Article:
Hi! I'm Tim Tyler - and this is a video which discusses the issue of
whether the path to superintelligent machines will be "broad" or
The breadth of machine intelligence
Enthusiasts for creating general-purpose machine intelligence have
often described classical application-driven development projects as
having a "narrow" scope. Despite - or perhaps because of - the rather
derogatory overtones, the name seems to have stuck - so these days,
"general" machine intelligence projects are sometimes described as
being "broad" - while ones targetted at particular application domains
are usually described as being "narrow".
"Narrow" projects have some advantages. They are more likely to pay the
bills, and actually do something useful in the short term. However,
some have questioned whether such development will lead to the type of
more general-purpose intelligence found in humans.
Here is Ben
Goertzel on the topic:
[Footage of Ben Goertzel]
Follow the money
My take on this issue is that the first superintelligent machines will
probably arise out of a large organisation with a specific mission.
The most likely candidates are probably search engines, stock market
investment firms and governmental security services - such as the NSA.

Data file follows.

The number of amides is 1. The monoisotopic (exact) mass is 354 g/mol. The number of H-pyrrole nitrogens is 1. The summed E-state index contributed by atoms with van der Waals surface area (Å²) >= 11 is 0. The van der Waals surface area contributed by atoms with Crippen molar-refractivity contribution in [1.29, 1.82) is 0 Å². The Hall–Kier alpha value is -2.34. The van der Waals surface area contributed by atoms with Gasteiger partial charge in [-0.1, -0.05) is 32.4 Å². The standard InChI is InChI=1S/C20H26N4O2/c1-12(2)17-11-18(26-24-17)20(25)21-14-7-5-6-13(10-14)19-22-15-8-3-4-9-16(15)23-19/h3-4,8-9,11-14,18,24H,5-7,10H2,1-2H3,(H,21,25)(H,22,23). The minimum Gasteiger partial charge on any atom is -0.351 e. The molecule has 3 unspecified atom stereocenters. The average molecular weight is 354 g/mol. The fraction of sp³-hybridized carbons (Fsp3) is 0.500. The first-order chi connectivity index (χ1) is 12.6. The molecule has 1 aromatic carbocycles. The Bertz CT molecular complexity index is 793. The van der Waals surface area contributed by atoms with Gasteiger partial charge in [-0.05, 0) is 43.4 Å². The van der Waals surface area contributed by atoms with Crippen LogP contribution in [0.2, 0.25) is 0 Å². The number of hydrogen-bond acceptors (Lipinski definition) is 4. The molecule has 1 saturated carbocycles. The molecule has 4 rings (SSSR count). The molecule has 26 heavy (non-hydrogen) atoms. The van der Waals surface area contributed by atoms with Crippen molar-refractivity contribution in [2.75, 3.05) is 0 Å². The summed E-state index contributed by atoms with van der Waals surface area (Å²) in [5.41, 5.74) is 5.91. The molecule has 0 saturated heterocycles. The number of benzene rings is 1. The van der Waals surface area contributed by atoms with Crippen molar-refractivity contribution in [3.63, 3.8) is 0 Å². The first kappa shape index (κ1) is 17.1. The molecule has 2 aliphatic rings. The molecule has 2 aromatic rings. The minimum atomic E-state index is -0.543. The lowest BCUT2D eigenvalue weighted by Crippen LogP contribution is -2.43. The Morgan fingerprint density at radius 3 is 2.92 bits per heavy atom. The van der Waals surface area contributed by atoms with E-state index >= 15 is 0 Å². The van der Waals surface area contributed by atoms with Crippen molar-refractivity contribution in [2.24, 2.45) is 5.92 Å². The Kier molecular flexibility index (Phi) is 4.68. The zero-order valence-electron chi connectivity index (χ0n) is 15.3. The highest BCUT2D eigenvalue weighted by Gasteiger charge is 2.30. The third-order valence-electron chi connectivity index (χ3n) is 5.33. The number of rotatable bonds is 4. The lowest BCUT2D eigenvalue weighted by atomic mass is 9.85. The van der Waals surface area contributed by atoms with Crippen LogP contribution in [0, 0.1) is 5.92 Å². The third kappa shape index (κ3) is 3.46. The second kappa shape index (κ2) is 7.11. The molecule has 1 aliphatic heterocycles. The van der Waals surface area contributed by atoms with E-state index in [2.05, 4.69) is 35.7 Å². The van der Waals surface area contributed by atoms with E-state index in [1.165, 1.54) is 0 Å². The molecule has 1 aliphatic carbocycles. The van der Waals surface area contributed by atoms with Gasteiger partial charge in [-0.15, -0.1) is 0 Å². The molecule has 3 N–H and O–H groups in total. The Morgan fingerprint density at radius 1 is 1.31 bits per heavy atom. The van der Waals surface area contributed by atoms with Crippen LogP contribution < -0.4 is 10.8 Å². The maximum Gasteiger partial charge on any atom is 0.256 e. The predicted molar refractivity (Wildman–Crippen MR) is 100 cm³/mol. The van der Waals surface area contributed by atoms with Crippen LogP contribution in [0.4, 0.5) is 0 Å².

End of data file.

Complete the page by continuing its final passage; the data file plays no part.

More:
These organisations seem to me to be the most likely ones to have the
money, manpower and motivation to create the first superintelligence.
In each case, there is a driving problem - which seems best classified
as a being associated with a narrow problem domain.
However, in order to excel at solving these kinds of problems,
considerable breadth of intelligence will be required.
Don't compete with humans
Apart from sheer financial oomph, there is another reason to expect
these kinds of projects to be promising candidates for the role of the
first superintelligent machine.
So far, computing machines have made their inroads into the biosphere
largely by avoiding competing directly with humans - and
instead specializing in the areas where the human brain is weak.
Consequently we have machines with enormous memories, high reliability
and rapid serial performance, which are appalling at parallel
Such machines complement human intelligence - rather than competing
directly with it. They augment humans, rather than attempt to
substitute for them - because human labour is pretty cheap, and
machines can't yet compete directly with us in the cognitive areas
where we are strong.
The search oracles, stockmarket masters, and surveillance gurus than I
envisage waking up first are utterly inhuman entities - whose roles
could not be played by human beings. The fact that they are not in
competition with existing human brains will help them to get off the
So, to summarise, "narrow" machine intelligence projects will be
better funded, are more likely to get earlier access to better
hardware, and will attract a larger research and development budget.
Also, they avoid competing directly with the human brain in areas
where the existing brains hardware is strong - which is a smart
The tip of a wedge is narrow - as it must be, in order to penetrate
initially. A wedge with a broad tip is not very useful. Breadth comes